What are interval-scaled variables?

Data MiningDatabaseData Structure

Interval-scaled variables are continuous data of an approximately linear scale. An examples such as weight and height, latitude and longitude coordinates (e.g., when clustering homes), and weather temperature. The measurement unit used can influence the clustering analysis.

For instance, changing data units from meters to inches for height, or from kilograms to pounds for weight, can lead to several clustering structure. In general, defining a variable in smaller units will lead to a higher range for that variable, and therefore a larger effect on the resulting clustering architecture.

It can prevent dependence on the choice of data units, the data must be standardized. Standardizing measurements tries to provide all variables an equal weight. This is especially useful when given no previous knowledge of the data. But in some applications, users can intentionally need to provide more weight to a specific set of variables than to others. For instance, when clustering basketball player candidates, it can prefer to provide more weight to the variable height.

It can be standardize data, one choice is to modify the original data to unit less variables. Given measurements for a variable f, this can be implemented as follows −

Calculate the mean absolute deviation, sf


where x1f … xnf are n measurements of f, and mf is the mean value of f, that is, $\mathrm{m_{f}\:=\:\frac{1}{n}(|x_{1f}|+|x_{2f}|+\cdot\cdot\cdot+|x_{nf}|)}$

Calculate the standardized measurement, or z-score −


The mean absolute deviation, sf, is powerful to outliers than the standard deviation, $\mathrm{\sigma_{f}}$. When computing the mean absolute deviation, the deviations from the mean $\mathrm{(|x_{1f}-m_{f}|)}$ are not squared.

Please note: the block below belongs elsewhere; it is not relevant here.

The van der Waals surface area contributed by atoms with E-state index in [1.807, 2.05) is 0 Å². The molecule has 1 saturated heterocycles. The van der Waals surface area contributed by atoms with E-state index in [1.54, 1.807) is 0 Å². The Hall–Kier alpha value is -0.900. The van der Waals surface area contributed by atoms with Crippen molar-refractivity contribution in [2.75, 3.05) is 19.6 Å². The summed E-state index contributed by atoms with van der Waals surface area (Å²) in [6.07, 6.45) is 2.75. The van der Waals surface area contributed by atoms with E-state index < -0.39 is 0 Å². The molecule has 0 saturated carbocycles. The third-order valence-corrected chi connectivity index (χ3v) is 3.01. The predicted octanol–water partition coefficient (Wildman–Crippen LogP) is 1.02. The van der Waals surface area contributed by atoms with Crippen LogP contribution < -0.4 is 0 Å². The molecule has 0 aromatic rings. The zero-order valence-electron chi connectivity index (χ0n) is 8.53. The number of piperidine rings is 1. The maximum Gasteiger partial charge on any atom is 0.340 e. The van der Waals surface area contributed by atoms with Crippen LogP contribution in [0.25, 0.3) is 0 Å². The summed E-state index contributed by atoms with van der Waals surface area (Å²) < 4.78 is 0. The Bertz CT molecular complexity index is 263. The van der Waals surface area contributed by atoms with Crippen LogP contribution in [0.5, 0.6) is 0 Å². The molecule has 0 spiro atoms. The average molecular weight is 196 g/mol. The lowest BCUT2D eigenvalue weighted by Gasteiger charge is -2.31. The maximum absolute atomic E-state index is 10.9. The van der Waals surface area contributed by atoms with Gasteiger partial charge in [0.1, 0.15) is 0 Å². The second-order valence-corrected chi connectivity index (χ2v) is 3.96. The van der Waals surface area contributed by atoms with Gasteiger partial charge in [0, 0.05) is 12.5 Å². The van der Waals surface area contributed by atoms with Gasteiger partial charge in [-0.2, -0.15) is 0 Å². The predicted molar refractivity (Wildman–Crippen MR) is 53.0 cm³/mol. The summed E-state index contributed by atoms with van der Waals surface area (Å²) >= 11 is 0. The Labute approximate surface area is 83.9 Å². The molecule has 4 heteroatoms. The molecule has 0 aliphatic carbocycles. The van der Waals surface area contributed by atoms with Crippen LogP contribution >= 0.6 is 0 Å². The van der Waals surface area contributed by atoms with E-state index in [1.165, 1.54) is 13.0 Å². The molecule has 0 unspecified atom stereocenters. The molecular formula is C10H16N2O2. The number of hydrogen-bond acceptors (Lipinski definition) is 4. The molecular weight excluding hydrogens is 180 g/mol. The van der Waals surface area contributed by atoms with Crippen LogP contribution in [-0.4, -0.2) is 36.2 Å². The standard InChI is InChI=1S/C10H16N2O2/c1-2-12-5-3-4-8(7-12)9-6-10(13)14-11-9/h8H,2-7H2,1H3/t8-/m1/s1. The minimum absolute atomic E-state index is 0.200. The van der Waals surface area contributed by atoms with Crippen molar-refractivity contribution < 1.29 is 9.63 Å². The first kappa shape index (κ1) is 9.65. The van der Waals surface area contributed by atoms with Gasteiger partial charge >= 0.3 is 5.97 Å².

Therefore, the effect of outliers is decreased. There are powerful measures of dispersion, including the median absolute deviation. The benefit of using the mean absolute deviation is that the z-scores of outliers do not come too small; therefore, the outliers remain detectable.

Standardization may or may not be helpful in a specific application. Therefore the choice of whether and how to implement standardization must be left to the user. After standardization, or without standardization in specific applications, the dissimilarity (or similarity) among the objects defined by interval-scaled variables is generally computed based on the distance between each group of objects.

The famous distance measure is Euclidean distance, which is represented as

$$\mathrm{d(i, j)=\sqrt{(X_{i1}-X_{j1}})^2+{(X_{i2}-X_{j2}})^2+...+{(X_{in}-X_{jn}})^2}$$

where i = (xi1, xi2, … xin) and j = (xj1, xj2, … xjn) are two n-dimensional data objects. Another well-known metric is Manhattan (or city block) distance, described as

$$\mathrm{d(i, j)=|X_{i1}-X_{j1}|+ |(X_{i2}-X_{j2}|+...+|(X_{in}-X_{jn}|}$$

Both the Euclidean distance and Manhattan distance satisfy the following numerical requirements of a distance function −

  • d(i, j) ≥ 0: Distance is a nonnegative number.

  • d(i, i) = 0: The distance of an object to itself is 0.

  • d(i, j) = d(j, i): Distance is a symmetric function.

  • d(i, j) ≤ d(i, h)+d(h, j): It is going directly from object i to object j in space is no more than making a detour over any other object h (triangular inequality).

Updated on 16-Feb-2022 12:01:16